Good Contents Are Everywhere, But Here, We Deliver The Best of The Best.Please Hold on!
Health Promotion Forum of New Zealand Runanga Whakapiki Ake i te Hauora o Aotearoa
Diet, Family and child

Action to reduce New Zealand’s alarming childhood obesity rate needs to focus on the physical and social environments we live in, says the New Zealand College of Public Health Medicine.

A third of all Kiwi children are now overweight or obese, which the College says “must be urgently addressed to improve their current and future health”.

“Interventions at an individual level alone are unlikely to be successful in the long term,” says the president-elect of the College, Dr Felicity Dumble.

“We need to adapt our environment and change our social norms so that it’s easier for our children to establish and maintain a healthy weight.”

The College recently released a policy statement addressing childhood obesity; the policy recognised the issue as a significant public health challenge.

Dr Dumble says the College recognises the government’s commitment to addressing childhood obesity, but says New Zealand’s childhood obesity plan should be reviewed and amended as a matter of urgency, to fully reflect the World Health Organization’s (WHO) report titled Ending Childhood Obesity.

“If all of our nation’s children are to be healthy there must be a higher priority placed on addressing the issues causing childhood obesity,” she says.

The WHO Report was released earlier this year, stating no single intervention can halt the “rise of the growing obesity epidemic”.

It says that preventing and treating obesity requires a government-wide approach, in which policies across all sectors take health into account, avoid harmful impacts and thus improve population health and health equity.

In line with the WHO report, Dr Dumble says the College strongly supports three strategic objectives to help reduce childhood obesity in New Zealand;

• Tackle the obesogenic environment and norms

• Reduce the risk of obesity by addressing critical elements in the life course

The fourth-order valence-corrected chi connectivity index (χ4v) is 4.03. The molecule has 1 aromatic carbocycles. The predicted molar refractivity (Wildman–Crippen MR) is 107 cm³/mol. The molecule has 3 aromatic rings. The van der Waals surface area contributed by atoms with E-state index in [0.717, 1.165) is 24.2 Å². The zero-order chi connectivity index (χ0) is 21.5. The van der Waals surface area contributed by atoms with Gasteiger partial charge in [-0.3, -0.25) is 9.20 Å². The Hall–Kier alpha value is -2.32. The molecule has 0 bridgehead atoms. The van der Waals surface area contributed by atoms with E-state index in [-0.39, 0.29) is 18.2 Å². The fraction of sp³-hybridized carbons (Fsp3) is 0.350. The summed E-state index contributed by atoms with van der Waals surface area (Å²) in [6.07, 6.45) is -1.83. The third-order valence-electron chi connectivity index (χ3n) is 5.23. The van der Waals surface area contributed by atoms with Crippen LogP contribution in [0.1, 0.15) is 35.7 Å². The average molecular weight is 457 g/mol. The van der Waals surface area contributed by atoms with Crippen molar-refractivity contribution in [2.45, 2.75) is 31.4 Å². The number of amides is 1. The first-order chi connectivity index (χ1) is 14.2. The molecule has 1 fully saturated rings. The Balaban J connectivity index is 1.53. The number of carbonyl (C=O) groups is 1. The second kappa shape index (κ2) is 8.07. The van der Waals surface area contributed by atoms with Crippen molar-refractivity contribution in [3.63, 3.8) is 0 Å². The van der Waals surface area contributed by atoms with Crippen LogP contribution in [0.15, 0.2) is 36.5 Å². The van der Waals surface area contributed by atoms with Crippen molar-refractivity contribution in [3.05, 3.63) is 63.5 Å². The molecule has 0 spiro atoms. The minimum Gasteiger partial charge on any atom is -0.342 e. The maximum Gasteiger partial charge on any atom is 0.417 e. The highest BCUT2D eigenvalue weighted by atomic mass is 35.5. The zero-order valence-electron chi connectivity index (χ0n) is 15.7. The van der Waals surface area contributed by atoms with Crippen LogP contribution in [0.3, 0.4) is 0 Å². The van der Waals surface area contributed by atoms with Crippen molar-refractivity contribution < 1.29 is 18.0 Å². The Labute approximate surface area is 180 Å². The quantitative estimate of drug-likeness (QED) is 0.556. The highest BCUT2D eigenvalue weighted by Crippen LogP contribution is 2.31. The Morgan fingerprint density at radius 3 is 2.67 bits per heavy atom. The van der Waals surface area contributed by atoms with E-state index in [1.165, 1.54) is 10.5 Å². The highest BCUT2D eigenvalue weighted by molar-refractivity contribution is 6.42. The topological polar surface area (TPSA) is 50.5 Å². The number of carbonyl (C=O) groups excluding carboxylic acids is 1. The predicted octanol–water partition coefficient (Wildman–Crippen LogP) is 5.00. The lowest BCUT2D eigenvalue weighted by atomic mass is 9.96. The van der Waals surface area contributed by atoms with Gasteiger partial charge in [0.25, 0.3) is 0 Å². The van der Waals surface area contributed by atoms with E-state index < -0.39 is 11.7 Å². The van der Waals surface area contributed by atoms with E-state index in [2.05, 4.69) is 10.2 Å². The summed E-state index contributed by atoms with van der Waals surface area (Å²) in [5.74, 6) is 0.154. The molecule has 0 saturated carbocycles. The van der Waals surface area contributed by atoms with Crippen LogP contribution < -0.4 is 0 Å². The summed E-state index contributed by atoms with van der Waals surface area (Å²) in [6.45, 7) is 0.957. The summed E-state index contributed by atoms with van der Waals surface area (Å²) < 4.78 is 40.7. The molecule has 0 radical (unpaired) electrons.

• Treat children who are obese to improve their current and future health.

0

Case Studies, Community, Family and child

Plunket’s Asian strategy is expected to be implemented in July 2015.  The strategy addresses all  levels of the organisation, including the staff, volunteer groups and Plunket Line;  aiming to increase customers’ access to-, use of-, and satisfaction with Plunket’s services.

Plunket is developing culturally appropriate professional services, and encouraging ongoing feedback from service users about their work.  They will set and update yearly goals; ensuring the inclusion of the Asian service-user’s voice in their business planning and strategies.

The new strategy follows extensive research commissioned by Plunket  in 2013.  Conducted among their service users, staff and stakeholders; the research  investigated Asian mothers’ experience of access to health care. It included interviews, consultations and focus groups held with Chinese, Korean and Burmese mothers as well as members of The Asian Network Incorporated (TANI), and Plunket’s internal staff.   The results indicated that Asian mothers were not proactively seeking help, despite the superficial appearance that access to the services was good. At the time only 4% of the Plunket staff were of Asian ethnicity, while 15% of babies among the service users were of Asian descent.  Mothers spoke of access barriers to service, including language barriers and lack of understanding of available services.